Results are the measures of how well the organization functions. Well-designed metrics are the basis for understanding performance.
Leadership sets goals and monitors results, defines the vision and strategy, and designs the organization.
Advantages of the Transformation Model
- It creates a better understanding of how people respond to change.
- The Center provides a seven-phase process for organizational design.
Disadvantages of the Transformation Model
The one-way flow doesn’t emphasize the way all eight elements interact.
The Congruence Model
The Nadler-Tushman model presents a six-step plan for closing the gaps in how the elements of an organization work together. It examines communications and information flow to understand the congruence of four components.
- Work is the tasks employees carry out and whether they align with company objectives.
- People refers to skills and knowledge, experience, and education in relation to compensation and development of their potential.
- Structure creates consistency between what the organization wants and what it does.
- Culture is values and norms, behavioral patterns, and both written and unwritten rules.
Advantages of the congruence model
- The model is simple and easy to follow.
- It includes a discussion of both formal and informal organizational elements.
- It requires congruence (being in agreement) among the boxes.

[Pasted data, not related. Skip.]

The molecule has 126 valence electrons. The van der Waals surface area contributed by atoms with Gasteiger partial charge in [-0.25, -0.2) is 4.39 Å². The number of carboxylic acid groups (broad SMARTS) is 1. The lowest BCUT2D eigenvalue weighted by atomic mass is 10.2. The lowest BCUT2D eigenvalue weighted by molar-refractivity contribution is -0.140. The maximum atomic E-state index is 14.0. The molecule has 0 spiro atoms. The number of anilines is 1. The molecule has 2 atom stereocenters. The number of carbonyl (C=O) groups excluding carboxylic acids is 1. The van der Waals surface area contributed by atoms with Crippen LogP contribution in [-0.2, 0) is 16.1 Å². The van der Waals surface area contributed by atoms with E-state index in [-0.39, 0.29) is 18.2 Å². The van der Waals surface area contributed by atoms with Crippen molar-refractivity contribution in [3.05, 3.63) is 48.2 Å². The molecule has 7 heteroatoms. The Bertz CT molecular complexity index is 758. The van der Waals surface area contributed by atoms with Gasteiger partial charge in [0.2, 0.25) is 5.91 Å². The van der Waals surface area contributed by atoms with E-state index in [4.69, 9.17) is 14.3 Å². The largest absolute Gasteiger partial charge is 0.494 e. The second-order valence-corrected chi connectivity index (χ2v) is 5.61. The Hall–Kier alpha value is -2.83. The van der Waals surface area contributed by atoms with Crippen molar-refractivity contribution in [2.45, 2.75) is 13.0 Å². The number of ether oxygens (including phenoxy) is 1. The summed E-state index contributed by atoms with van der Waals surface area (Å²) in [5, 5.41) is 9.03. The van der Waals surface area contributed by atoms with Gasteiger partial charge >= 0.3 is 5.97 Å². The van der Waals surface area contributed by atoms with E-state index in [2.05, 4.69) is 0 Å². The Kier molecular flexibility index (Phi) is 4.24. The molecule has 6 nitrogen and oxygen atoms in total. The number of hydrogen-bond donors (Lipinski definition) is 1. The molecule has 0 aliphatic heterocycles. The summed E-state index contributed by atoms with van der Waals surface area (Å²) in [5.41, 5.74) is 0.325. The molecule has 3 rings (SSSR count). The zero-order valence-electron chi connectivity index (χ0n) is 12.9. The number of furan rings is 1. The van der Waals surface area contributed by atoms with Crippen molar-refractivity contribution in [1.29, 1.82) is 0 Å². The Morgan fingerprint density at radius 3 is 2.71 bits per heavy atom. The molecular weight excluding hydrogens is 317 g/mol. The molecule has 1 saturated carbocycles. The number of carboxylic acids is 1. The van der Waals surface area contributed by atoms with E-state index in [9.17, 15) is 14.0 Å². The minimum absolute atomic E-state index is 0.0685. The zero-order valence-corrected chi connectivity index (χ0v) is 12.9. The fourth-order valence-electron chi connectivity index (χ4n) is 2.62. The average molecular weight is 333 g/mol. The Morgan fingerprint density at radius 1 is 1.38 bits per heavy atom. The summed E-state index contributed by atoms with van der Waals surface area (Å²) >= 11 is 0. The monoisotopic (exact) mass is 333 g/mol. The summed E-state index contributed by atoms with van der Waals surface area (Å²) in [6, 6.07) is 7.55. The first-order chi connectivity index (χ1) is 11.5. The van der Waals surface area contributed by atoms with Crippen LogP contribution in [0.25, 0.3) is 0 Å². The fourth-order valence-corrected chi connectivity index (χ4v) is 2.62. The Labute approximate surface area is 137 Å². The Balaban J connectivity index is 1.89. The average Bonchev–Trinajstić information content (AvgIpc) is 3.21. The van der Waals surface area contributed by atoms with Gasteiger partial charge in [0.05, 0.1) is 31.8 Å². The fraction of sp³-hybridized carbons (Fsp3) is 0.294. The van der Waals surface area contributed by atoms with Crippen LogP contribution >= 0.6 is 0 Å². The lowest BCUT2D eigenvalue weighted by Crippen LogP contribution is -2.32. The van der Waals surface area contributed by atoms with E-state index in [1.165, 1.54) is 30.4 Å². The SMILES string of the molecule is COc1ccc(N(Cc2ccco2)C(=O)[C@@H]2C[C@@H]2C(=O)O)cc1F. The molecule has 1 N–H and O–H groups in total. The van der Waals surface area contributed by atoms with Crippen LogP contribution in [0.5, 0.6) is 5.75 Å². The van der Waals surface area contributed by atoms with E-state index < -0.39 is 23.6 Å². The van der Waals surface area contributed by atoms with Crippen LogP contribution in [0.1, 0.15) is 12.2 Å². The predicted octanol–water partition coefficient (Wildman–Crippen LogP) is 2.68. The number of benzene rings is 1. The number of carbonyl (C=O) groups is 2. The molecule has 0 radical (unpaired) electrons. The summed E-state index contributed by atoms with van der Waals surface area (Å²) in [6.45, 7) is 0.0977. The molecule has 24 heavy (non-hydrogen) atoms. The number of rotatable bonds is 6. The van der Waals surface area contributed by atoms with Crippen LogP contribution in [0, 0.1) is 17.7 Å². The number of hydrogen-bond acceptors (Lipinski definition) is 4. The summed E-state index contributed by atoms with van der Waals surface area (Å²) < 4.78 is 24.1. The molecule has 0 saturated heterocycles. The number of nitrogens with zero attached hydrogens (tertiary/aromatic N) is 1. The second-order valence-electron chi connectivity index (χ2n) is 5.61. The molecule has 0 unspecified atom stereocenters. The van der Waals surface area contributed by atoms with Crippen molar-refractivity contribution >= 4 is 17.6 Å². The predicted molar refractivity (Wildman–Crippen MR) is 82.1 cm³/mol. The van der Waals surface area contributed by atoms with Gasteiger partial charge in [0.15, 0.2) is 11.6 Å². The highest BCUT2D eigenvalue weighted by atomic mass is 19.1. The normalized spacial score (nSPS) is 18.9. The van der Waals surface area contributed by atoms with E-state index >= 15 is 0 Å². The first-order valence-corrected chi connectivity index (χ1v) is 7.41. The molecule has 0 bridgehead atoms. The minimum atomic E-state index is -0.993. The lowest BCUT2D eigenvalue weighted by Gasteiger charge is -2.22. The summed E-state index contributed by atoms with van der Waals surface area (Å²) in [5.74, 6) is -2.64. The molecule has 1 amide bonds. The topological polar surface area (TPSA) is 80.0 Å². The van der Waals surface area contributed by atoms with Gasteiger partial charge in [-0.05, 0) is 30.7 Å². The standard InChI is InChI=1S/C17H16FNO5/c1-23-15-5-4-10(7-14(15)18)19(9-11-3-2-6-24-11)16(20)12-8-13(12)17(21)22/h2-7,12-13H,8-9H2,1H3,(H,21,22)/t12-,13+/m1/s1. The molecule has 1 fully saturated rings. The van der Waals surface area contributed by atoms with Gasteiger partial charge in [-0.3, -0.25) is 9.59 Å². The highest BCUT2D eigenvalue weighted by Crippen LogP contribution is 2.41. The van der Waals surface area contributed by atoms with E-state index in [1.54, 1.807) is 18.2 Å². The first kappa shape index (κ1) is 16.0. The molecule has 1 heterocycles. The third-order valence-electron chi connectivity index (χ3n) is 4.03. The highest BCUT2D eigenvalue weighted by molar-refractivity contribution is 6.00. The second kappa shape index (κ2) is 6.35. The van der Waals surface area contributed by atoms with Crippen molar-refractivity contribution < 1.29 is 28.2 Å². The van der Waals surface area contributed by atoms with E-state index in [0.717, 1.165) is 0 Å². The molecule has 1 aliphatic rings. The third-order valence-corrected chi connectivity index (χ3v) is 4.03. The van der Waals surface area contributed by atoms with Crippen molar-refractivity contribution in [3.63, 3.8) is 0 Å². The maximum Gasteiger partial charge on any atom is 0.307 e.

Disadvantages of the Congruence Model
- Lack of detail in the model may lead to the omission of critical elements.
The Burke-Litwin Organizational Change Framework
The organizational change framework could be used as a diagnostic tool, but its primary purpose is to guide organizational change.
Burke-Litwin is a causal change model designed to show where change happens and flows through the organization.
The framework is much more complex and complete than most organizational design models. It groups twelve factors into five groups. Each group is affected by the group above and below it.
- External Factors are at the top of the groups because they create the need for change.
- Strategic Factors include strategy/mission, leadership, and organizational culture.
- Operating Factors are structure, management practices, and systems (including policy and procedures).
- Individual Factors are work unit climate, skills and tasks, motivation, and individual needs and values.
- Outputs include both individual and organizational performance measures.
Advantages of the Burke Litwin Organizational Change Model
- It includes essential elements of human motivation, work climate, management practices, and individual needs and values.
- A feedback loop shows the relationship between individual skills and actions and strategy.
- A feedback loop indicates that individual needs and values affect and are driven by organizational culture.